Background:

The influence of anthropometric characteristics on colorectal neoplasia biology is unclear. We conducted a systematic review and meta-analysis to determine if adult-attained height is independently associated with the risk of colorectal cancer or adenoma.

Methods:

We searched MEDLINE, EMBASE, the Cochrane Library, and Web of Science from inception to August 2020 for studies on the association between adult-attained height and colorectal cancer or adenoma. The original data from the Johns Hopkins (Baltimore, MD) Colon Biofilm study was also included. The overall HR/OR of colorectal cancer/adenoma with increased height was estimated using random-effects meta-analysis.

Results:

We included 47 observational studies involving 280,644 colorectal cancer and 14,139 colorectal adenoma cases. Thirty-three studies reported data for colorectal cancer incidence per 10-cm increase in height; 19 yielded an HR of 1.14 [95% confidence interval (CI), 1.11–1.17; P < 0.001), and 14 engendered an OR of 1.09 (95% CI, 1.05–1.13; P < 0.001). Twenty-six studies compared colorectal cancer incidence between individuals within the highest versus the lowest height percentile; 19 indicated an HR of 1.24 (95% CI, 1.19–1.30; P < 0.001), and seven resulting in an OR of 1.07 (95% CI, 0.92–1.25; P = 0.39). Four studies reported data for assessing colorectal adenoma incidence per 10-cm increase in height, showing an overall OR of 1.06 (95% CI, 1.00–1.12; P = 0.03).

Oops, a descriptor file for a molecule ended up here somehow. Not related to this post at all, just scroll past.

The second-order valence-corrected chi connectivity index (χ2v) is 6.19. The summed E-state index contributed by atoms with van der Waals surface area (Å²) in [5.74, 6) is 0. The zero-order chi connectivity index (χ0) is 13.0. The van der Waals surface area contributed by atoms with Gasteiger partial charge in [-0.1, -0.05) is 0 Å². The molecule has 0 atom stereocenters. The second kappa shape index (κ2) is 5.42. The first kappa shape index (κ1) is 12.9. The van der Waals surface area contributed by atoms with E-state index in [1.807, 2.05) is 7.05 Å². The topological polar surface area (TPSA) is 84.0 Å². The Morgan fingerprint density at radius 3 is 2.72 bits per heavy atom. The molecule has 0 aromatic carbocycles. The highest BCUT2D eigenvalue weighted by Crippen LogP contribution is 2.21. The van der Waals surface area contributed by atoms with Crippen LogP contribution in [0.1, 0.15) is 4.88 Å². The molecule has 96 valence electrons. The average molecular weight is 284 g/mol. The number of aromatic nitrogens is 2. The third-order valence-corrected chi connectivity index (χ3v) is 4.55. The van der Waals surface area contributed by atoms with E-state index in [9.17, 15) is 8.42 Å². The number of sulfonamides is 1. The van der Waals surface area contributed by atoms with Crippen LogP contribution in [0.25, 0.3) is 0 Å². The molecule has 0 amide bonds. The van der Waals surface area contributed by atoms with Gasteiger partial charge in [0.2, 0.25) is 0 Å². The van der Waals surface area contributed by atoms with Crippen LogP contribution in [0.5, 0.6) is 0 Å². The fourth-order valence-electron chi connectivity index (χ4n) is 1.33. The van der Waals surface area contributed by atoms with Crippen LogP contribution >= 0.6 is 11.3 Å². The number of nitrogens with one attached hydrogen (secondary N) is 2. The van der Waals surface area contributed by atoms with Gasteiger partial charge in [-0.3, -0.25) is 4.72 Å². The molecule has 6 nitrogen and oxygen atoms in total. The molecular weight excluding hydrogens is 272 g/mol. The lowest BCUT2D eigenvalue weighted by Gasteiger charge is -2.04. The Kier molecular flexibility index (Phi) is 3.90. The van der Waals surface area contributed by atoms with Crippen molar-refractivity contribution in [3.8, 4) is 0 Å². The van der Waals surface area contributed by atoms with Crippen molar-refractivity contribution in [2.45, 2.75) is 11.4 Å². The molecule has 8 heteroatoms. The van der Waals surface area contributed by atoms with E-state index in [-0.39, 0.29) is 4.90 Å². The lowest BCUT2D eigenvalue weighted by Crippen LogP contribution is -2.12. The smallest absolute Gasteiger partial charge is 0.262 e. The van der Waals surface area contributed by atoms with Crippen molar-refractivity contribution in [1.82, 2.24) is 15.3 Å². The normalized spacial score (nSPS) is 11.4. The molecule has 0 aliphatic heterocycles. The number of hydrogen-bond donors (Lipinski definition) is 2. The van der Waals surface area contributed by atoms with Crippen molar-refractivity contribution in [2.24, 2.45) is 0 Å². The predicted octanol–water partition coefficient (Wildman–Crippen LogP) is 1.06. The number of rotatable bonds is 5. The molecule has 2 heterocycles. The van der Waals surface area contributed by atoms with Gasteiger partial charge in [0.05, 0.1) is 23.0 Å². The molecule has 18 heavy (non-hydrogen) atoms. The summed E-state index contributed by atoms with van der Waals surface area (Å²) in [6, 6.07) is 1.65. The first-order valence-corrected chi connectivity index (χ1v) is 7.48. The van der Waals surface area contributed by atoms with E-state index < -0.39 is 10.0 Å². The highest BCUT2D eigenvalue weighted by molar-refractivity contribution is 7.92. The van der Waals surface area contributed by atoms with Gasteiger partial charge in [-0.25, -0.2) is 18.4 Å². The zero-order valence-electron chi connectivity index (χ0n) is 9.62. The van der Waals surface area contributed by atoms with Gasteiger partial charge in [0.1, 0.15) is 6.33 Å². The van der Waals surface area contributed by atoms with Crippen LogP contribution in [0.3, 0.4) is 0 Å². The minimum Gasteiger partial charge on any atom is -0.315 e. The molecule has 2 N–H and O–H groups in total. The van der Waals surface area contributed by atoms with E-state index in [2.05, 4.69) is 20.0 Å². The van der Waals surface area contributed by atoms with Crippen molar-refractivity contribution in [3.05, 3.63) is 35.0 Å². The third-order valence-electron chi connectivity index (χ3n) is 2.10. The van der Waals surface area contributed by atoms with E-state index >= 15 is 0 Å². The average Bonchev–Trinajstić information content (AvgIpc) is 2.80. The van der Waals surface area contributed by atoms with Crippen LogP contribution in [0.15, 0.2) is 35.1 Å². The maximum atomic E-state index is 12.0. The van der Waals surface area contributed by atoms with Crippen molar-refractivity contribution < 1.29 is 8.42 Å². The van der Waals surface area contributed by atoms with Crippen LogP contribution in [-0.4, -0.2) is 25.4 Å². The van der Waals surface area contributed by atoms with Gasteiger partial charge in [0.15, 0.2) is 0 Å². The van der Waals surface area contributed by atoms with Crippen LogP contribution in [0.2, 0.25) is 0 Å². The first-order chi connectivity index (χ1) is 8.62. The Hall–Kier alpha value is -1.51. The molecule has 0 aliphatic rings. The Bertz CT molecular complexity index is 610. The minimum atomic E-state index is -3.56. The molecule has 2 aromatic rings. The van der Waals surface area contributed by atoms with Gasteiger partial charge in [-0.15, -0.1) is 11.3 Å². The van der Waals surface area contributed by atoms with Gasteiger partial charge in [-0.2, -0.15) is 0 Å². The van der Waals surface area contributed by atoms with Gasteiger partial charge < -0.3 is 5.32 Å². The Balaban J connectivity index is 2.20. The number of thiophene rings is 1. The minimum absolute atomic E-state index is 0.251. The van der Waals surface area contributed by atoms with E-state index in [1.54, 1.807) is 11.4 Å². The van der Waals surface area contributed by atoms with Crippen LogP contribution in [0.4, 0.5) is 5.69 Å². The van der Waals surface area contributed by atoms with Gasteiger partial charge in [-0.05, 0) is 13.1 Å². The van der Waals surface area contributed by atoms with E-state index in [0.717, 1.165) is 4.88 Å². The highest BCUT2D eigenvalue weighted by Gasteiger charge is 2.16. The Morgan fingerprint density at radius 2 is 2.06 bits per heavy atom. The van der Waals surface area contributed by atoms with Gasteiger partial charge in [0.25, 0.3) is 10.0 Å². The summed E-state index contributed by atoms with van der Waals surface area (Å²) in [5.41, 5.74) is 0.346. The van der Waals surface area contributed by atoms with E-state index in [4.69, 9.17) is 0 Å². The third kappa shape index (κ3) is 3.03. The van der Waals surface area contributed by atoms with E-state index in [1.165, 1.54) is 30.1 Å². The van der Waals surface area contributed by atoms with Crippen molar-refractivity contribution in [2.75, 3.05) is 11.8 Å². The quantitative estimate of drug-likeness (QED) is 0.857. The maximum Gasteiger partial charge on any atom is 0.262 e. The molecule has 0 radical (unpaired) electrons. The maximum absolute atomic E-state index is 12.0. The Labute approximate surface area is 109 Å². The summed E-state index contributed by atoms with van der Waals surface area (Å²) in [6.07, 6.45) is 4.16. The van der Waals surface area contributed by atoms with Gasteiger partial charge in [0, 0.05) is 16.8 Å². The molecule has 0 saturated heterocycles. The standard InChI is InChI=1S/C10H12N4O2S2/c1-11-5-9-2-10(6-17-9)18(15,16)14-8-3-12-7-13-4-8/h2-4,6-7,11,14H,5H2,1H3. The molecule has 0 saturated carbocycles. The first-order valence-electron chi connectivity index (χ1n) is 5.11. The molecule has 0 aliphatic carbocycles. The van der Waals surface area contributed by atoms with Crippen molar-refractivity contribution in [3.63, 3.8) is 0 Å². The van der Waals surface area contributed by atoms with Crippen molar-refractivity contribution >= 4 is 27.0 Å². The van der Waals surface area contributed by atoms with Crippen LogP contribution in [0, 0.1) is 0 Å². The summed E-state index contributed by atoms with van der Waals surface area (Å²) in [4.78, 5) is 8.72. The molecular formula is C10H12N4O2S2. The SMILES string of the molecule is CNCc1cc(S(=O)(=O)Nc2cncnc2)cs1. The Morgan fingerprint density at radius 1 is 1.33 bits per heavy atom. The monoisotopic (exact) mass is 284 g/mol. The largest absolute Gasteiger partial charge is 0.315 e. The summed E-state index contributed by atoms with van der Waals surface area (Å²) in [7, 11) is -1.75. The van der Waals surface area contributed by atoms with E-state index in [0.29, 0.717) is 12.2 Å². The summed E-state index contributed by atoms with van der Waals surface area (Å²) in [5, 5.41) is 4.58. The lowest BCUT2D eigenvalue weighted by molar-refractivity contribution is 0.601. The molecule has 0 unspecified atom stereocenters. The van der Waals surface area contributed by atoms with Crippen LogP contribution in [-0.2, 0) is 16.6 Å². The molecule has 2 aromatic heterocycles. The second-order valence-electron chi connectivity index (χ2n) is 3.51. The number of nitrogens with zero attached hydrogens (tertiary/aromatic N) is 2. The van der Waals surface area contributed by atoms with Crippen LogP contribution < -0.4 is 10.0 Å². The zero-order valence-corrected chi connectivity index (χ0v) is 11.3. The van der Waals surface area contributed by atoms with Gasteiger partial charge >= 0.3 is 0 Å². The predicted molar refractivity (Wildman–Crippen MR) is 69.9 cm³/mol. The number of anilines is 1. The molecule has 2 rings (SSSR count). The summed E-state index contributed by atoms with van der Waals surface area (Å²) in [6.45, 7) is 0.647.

Conclusions:

Greater adult attained height is associated with an increased risk of colorectal cancer and adenoma.

Impact:

Height should be considered as a risk factor for colorectal cancer screening.

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